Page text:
Concretised comparative law
Administrative law, so the saying goes, is concretised constitutional law (Fritz Werner, Verwaltungsrecht als konkretisiertes Verfassungsrecht, 1959). It aims to shape the everyday exercise of public power in the image of essential constitutional principles, such as the rule of law, separation of powers, or fundamental rights.
The story of European administrative law is also largely a story of concretised comparative law. The Court of Justice of the European Union (CJEU) laid down the foundations of European administrative law through what can be described as a process of creative comparison. It identified the common denominator of principles shared in the legal orders of the Member States – both substantive (such as proportionality or legality) and procedural (such as the right to be heard) – and incorporated them into the Union legal order as general principles of administrative law.
The language of European administrative law is, accordingly, a language borrowed, or better, built from the commonalities among national administrative laws. One should not underestimate the importance of such a shared language. After all, it enables communication about legal problems and their resolution between lawyers from across the Union who were trained in distinctive legal cultures. However, one should not overlook that such communication is still hampered by the appearance of consensus as to the exact meaning of that language.
Dissensus in the penumbra
Many concepts used in law – including European administrative law – are indeterminate concepts. Concepts, in a nutshell, are abstract linguistic shortcuts to describe factual or legal states of affairs. Indeterminate concepts include an area of positive certainty, an area of negative certainty, and a penumbra: some realities evidently fall within the scope of the concept, some realities evidently do not, and some are debatable. ‘Academic’, for example, is a concept. It is a shortcut to describe each of the countless individuals who conduct research and teach in higher education. It is an indeterminate concept. There is positive certainty, say, that Joseph Raz was an academic, just as there is negative certainty that Cristiano Ronaldo most definitely is not an academic. The characterisation of some individuals as “academics” will however be arguable and uncertain to differing degrees – an occasional guest lecturer who primarily works in industry, an extremely engaged Master’s student, or a practitioner who has no professional link to a university but sometimes pens law journal articles.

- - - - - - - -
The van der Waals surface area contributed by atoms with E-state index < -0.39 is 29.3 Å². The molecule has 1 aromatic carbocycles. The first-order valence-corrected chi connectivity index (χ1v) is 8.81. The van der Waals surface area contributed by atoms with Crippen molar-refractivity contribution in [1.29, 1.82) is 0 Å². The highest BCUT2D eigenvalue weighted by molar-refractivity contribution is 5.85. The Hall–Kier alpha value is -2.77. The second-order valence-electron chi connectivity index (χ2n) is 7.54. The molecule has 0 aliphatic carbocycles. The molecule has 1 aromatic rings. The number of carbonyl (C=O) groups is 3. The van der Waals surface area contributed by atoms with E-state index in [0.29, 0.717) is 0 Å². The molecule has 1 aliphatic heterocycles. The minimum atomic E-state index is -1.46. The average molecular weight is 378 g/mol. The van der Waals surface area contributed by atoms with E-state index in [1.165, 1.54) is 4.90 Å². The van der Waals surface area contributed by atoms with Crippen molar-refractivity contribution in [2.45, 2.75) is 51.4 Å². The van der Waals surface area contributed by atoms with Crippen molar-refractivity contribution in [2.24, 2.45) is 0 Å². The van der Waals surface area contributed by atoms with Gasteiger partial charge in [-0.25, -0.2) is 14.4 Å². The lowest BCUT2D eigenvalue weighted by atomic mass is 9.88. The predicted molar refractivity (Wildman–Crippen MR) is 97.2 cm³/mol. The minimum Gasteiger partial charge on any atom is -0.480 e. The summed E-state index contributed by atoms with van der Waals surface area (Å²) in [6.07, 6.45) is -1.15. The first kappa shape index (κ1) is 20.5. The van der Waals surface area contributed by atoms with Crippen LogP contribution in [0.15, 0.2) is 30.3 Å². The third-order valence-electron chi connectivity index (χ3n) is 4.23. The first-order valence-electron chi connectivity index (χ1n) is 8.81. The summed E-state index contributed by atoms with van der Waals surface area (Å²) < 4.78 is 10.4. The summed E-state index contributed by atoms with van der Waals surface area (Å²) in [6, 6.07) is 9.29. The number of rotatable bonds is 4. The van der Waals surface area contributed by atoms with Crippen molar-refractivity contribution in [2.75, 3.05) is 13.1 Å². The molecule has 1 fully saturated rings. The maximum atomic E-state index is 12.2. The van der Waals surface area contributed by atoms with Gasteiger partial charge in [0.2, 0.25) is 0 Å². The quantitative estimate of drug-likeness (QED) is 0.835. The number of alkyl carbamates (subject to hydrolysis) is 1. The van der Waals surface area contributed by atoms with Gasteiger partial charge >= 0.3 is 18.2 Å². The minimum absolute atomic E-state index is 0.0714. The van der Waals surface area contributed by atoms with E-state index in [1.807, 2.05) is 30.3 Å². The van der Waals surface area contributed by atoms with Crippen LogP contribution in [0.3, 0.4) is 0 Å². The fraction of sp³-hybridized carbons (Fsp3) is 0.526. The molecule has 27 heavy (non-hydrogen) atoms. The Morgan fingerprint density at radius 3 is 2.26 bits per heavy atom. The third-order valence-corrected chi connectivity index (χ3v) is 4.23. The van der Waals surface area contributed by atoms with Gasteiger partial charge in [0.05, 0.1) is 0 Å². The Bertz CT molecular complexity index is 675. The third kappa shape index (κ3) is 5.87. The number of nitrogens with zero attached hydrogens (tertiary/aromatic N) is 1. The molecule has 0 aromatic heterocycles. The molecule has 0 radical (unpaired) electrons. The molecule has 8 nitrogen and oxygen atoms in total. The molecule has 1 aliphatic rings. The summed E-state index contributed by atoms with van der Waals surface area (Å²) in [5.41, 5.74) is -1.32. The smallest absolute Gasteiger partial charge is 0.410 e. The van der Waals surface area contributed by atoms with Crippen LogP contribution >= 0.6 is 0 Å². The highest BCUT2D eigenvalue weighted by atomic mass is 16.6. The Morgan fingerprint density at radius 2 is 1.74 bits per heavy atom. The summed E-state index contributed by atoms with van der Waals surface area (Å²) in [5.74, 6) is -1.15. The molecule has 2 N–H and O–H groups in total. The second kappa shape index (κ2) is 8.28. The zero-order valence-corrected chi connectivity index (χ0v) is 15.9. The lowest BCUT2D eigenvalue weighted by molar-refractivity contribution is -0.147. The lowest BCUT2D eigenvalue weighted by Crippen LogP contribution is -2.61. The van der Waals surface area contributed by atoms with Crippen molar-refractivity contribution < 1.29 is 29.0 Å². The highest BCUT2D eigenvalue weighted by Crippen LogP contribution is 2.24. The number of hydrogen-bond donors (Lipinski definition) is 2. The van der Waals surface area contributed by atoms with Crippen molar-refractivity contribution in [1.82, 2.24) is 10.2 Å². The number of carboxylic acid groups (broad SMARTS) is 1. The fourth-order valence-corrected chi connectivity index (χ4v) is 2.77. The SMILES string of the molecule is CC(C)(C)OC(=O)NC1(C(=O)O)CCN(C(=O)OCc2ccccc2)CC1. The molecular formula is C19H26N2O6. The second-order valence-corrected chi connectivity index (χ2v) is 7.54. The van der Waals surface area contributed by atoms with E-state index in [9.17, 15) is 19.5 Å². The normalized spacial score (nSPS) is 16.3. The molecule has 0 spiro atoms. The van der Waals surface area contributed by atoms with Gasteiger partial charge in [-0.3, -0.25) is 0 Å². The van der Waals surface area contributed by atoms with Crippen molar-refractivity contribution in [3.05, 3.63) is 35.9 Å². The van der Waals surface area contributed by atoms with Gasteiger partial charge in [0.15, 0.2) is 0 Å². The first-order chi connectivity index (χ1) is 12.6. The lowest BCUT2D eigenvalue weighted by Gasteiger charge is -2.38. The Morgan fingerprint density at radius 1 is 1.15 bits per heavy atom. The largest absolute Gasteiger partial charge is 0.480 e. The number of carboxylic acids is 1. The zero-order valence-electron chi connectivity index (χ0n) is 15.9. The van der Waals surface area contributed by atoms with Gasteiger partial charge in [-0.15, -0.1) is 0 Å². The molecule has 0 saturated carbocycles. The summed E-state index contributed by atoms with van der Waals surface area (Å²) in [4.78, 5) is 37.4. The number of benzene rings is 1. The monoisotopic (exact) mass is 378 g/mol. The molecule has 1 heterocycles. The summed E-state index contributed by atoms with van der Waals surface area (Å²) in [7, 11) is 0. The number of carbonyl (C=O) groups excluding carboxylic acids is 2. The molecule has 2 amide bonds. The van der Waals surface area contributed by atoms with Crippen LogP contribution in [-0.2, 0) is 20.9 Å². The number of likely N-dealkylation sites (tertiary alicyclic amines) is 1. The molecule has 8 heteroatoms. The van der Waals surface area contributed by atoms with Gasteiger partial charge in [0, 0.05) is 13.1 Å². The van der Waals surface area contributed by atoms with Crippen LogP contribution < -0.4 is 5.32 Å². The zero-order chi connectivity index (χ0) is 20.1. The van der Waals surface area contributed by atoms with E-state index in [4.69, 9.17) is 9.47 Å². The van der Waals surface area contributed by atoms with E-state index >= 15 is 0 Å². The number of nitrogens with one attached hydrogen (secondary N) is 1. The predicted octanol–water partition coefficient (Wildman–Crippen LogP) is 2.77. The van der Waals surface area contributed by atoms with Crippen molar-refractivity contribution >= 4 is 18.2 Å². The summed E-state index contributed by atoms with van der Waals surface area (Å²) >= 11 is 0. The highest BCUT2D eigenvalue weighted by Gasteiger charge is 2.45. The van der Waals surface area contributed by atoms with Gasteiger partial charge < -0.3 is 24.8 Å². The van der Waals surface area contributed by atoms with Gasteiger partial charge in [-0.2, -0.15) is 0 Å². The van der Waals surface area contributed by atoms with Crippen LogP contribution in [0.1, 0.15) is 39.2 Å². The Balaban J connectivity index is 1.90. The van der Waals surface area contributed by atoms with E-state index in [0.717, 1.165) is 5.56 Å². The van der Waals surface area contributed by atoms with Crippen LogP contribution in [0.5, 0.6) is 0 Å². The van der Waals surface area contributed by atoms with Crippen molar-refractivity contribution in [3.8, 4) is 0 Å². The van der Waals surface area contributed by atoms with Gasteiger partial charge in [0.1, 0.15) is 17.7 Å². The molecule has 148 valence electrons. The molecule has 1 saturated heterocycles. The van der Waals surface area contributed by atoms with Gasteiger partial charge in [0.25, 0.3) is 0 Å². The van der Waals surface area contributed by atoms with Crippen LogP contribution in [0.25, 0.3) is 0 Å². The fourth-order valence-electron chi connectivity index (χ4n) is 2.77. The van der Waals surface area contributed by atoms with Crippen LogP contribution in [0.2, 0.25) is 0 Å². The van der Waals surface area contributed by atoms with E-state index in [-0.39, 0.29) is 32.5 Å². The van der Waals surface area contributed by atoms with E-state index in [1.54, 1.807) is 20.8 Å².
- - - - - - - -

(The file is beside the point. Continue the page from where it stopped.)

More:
The European administrative law community, scholars as well as practitioners, has over time become quite effective at discussing issues lying in areas of conceptual positive and negative certainty. No lawyer, from the Algarve to Lapland, will question that an individual must have the chance to state and defend her own views before a public authority acting within the scope of Union law when it decides to impose a penalty in her regard, or that this requirement flows from the right to be heard. However, the shared language of European administrative law often proves deceptive. This is so once we step into areas which, though possibly of positive or negative certainty within our own national laws, turn out to be in a contested conceptual penumbra when scholars from different cultures argue about European administrative law.
A widely shared interpretation of a principle or concept within one national legal order might not be shared at all in another national legal order. Consequently, such differences may distort debates among Union lawyers and make them speak past each other.
In this regard, it is striking how the words of Andreas Donner, an influential early judge of the European Court of Justice, remain relevant to this day.
‘Every one of [the ECJ’s Judges] has to go through a process of disenchantment. He will start by consulting the texts and will find them reasonably clear. Perhaps during the argument he will be checked by some plea that, to him, at first view seems palpably wrong. But the argumentation is afterwards, in conference, taken up by one or two of his colleagues, and at a certain moment he discovers that they read the law in a different way. Then it will depend upon his personal and national character how long it is before he admits that his reading may be conditioned by some national preconception that should not apply in community law.
‘The problem … is not that we all chauvinistically defend our national solutions … as one more proof of the intellectual superiority of our own national law. It is simply that we have all been educated in a certain system which our professors presented to us as a well-balanced and logical precipitation of natural reason and natural justice’ (Andreas Donner, The Role of the Lawyer in the European Communities, 1968, at 43–44).